Giuseppe Petacchi (1907-1961)

Born in 1907, Giuseppe (Beppe) Petacchi became a favourite target for local fascists from 1922 onwards; they drove him out of premises in Avenza with punches and kicks. From then on, and partly also because of his entire family’s being antifascist, life was a series of harassments and threats; it was not so much that Beppe went out looking for fascists in order to avenge the kickings he received, but the fact is that when he ran into them he did nothing to avoid a fight and thus, from time to time, he wound up getting his head kicked in.

In Avenza in those days, such things were daily fare for antifascists; republicans and socialists were also knocked about but the anarchists were the main targets and Petacchi was one of these. This situation carried on up until 1933 when, things having become even more unbearable, Beppe decided to quit Italy, along with his comrades Ercole Pisani, Pilade Menconi, Ciro Sparano and the republican Roberto Briganti. Petacchi was forced to leave behind his heavily pregnant wife, with no means of support. On reaching Marseilles he found work and was able to send money to his wife, but these monies were regularly seized by the police.

In France he was in touch with Camillo and Giovanna Berneri, Emilio Lussu, Randolfo Pacciardi, Aldo Garosci, Umberto Marzocchi, Pio Turroni, Carlo Persici and the Rosselli brothers, particularly Carlo Rosselli, but there was not a single antifascist, from the least famous and educationally and politically enlightened among them, whom Petacchi did not try to contact in his attempts to add bite to the battle against fascism.

When the revolution broke out in Spain, Petacchi immediately made his way to Barcelona; what was going on in Spain he considered too important for him to miss. He fought in the battle of Monte Pelado alongside Rosselli, Angeloni and Aldo Garosci. Angeloni died in that battle, Rosselli was wounded and Petacchi was only just saved from the burning wreckage of his armoured car when it was hit by a Francoist artillery shell. He managed to fight his way out but he his clothes were on fire. Some comrades helped him and he was moved to a hospital in the rear. Later, as soon as he was back on his feet, he returned to the front. Where he watched in fury the Stalinists’ counter-revolutionary activities. In 1938 he made his way back to France, to Paris where his wife and son were finally able to rejoin him and he was taken into the home of Professor Monti. However, he was deported by the French police a short time later for his antifascist activities and moved to Belgium.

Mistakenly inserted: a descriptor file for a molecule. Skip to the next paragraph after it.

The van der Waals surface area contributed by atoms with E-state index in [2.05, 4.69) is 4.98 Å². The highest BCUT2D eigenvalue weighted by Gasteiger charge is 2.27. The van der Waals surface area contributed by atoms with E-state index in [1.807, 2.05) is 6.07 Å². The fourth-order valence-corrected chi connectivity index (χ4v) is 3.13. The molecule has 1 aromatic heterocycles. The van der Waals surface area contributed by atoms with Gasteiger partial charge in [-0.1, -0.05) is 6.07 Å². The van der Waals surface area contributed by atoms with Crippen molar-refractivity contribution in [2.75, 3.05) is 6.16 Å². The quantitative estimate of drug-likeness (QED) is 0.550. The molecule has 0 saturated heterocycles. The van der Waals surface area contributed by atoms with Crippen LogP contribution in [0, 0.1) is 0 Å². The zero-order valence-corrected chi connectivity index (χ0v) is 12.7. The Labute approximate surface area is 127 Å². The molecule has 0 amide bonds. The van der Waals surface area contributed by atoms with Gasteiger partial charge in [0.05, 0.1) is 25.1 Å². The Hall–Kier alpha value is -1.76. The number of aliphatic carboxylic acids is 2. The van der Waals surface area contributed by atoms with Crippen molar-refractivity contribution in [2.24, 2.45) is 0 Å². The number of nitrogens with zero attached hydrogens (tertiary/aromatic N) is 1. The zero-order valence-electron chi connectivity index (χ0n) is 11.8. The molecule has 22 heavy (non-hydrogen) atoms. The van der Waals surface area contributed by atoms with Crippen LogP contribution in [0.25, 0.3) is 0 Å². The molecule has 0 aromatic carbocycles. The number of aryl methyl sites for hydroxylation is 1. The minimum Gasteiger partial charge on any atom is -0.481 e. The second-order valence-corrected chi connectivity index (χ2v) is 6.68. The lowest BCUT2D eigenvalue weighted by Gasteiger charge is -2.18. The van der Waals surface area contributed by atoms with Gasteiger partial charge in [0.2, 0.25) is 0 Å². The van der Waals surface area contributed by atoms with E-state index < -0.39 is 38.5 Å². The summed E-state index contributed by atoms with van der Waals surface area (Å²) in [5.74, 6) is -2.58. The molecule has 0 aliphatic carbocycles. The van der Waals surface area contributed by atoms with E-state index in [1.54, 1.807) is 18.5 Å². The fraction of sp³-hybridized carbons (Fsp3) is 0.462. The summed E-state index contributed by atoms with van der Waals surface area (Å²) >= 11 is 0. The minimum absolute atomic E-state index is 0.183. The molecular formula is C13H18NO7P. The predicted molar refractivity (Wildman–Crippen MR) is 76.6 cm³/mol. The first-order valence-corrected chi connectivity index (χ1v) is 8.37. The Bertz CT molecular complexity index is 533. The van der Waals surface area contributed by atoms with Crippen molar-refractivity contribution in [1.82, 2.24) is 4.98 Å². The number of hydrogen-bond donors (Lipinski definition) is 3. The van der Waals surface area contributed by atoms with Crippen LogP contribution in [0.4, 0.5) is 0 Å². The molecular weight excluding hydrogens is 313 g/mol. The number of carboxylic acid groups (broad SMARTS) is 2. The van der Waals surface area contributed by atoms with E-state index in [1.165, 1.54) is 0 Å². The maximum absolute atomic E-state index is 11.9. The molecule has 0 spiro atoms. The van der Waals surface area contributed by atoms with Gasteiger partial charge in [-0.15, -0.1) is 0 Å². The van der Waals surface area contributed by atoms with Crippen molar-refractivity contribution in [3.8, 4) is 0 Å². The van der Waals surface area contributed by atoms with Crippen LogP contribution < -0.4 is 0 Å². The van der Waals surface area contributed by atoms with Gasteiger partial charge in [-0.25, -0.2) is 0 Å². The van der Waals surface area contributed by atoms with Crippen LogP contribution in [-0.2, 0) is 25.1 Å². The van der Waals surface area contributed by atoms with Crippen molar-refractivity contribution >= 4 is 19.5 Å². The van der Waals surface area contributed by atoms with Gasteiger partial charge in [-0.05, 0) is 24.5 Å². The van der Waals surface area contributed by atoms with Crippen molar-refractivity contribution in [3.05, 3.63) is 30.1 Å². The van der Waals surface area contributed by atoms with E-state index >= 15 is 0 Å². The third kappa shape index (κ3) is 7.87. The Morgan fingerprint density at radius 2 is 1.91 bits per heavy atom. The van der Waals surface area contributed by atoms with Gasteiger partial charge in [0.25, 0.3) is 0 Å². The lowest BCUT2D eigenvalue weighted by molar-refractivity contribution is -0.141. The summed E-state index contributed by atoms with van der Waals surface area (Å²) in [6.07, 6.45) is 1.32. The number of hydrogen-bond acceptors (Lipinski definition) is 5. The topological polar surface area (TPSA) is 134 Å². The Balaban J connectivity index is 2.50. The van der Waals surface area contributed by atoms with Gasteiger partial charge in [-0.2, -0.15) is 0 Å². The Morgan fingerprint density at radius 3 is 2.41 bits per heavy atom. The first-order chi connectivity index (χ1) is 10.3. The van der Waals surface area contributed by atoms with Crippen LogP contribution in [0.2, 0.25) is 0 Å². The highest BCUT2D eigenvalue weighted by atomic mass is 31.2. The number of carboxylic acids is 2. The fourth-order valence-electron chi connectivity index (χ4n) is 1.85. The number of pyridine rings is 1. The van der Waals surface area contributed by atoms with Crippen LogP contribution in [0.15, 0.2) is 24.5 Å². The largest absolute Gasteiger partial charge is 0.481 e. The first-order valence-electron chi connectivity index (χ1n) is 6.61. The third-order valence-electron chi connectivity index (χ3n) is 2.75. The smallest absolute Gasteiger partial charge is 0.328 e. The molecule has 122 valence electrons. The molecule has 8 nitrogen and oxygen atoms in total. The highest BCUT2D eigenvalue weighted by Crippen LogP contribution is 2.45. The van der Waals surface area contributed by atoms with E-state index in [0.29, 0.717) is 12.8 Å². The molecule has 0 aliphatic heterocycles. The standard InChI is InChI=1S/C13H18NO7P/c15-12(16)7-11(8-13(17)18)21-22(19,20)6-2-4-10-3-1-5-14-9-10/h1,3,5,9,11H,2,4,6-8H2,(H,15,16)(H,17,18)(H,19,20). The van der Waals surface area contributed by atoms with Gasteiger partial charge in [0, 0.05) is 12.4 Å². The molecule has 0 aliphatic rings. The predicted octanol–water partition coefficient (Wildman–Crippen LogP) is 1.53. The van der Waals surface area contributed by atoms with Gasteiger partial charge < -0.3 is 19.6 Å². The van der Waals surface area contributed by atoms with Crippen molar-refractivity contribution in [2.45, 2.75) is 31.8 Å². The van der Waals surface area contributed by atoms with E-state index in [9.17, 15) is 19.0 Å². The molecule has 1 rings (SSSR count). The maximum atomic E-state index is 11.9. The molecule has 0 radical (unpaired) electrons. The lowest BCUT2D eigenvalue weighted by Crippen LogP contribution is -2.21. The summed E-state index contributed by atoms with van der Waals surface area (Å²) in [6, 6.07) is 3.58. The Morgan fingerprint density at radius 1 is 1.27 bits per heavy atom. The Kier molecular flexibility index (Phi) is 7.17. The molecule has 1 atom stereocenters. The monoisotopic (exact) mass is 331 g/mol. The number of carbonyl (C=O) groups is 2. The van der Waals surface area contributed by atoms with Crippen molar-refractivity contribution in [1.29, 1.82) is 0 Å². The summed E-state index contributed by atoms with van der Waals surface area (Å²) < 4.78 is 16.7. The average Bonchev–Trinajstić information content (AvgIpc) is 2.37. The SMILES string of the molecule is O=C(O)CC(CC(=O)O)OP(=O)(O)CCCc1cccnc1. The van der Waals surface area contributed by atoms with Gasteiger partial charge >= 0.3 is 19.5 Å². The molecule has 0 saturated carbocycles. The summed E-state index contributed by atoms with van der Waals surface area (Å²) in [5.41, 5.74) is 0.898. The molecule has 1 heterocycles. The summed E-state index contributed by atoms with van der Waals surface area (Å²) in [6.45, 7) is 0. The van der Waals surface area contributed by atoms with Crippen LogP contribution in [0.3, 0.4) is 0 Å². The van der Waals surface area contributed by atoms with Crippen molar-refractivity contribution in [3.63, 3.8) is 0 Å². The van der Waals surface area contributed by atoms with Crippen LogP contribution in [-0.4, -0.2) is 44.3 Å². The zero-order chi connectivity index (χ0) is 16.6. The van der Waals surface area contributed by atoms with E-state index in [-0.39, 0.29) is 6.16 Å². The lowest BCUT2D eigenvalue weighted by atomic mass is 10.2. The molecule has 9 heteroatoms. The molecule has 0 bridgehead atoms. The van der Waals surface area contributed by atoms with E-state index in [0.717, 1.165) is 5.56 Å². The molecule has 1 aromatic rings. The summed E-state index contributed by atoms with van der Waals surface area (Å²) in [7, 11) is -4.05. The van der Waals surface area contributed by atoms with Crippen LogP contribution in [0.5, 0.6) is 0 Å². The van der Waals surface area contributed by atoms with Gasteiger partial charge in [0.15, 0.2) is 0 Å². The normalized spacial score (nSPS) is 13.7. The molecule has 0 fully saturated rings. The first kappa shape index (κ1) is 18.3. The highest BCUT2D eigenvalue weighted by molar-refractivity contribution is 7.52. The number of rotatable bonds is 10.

When Belgium was occupied by the Germans, he smuggled himself back to Marseilles and his home in the Casbah down by the old port became an open house for all antifascists in need of shelter, especially the ones returned from Spain which had now been overrun by the Francoists and for Jews and gypsies whose very survival was at risk from the French police. Lussu and his wife who was particularity skilled as a forger, spend days on end in Petacchi’s house forging documents and passports. In so doing they helped out of the country many of the antifascists of every nationality who made contact with Petacchi. When war with France broke out, Petacchi managed to get out just ahead of the Germans, as did Lussu, his wife and Pacciardi. They sailed for Casablanca. There Petacchi met up with Pio Turroni and they caught a Swedish ship to Mexico where they worked as bricklayers in the housing trade before moving on to Canada, having learned from some comrades that it was possible to get back to Europe from there to resume the fight against the Nazis and fascists.

Boarding a ship, they landed in Liverpool, but, due to a clerical error, they were exchanged for some fascists and placed in a concentration camp. Their continual skirmishes with the real fascists locked up with them persuaded the British authorities that they had been mistakenly classified and they were released. They were sent to North Africa where Petacchi took a short parachute training course and was dropped over Italy near Empoli to set about raising partisan units. He stayed for a short time in Avenza before moving on to Florence to the Antifascist Centre there and made contact with many comrades, working with Carlo Lodovico Ragghianti, Carlo Cassola, Adriano Milani (Don Milani’s brother) and others. And in Florence he ran into Gino Menconi, who came from his home district.

He was very active in the fighting that led up to the Liberation.

After the Liberation, Beppe made his way back to Avenza to take his place again among his comrades and in the fight against fascism which was still oppressing Spain and many another nation around the globe.

He sought no decorations or rewards for his antifascist activities and resistance service, nor did he try to build a political career upon them, but any comrade arriving in Carrara could always find hospitality at Petacchi’s home and was offered shelter, a place to sleep and help. In the years after the war Petacchi regularly risked jail for sheltering someone in a safe house in Avenza or having supplied papers and help to comrades sought by the police and by Interpol; often these were Spanish comrades, wanted in Spain as well as in Italy.

From: Adapted from A Rivista Anarchica, No 163, April 1989. Translated by: Paul Sharkey.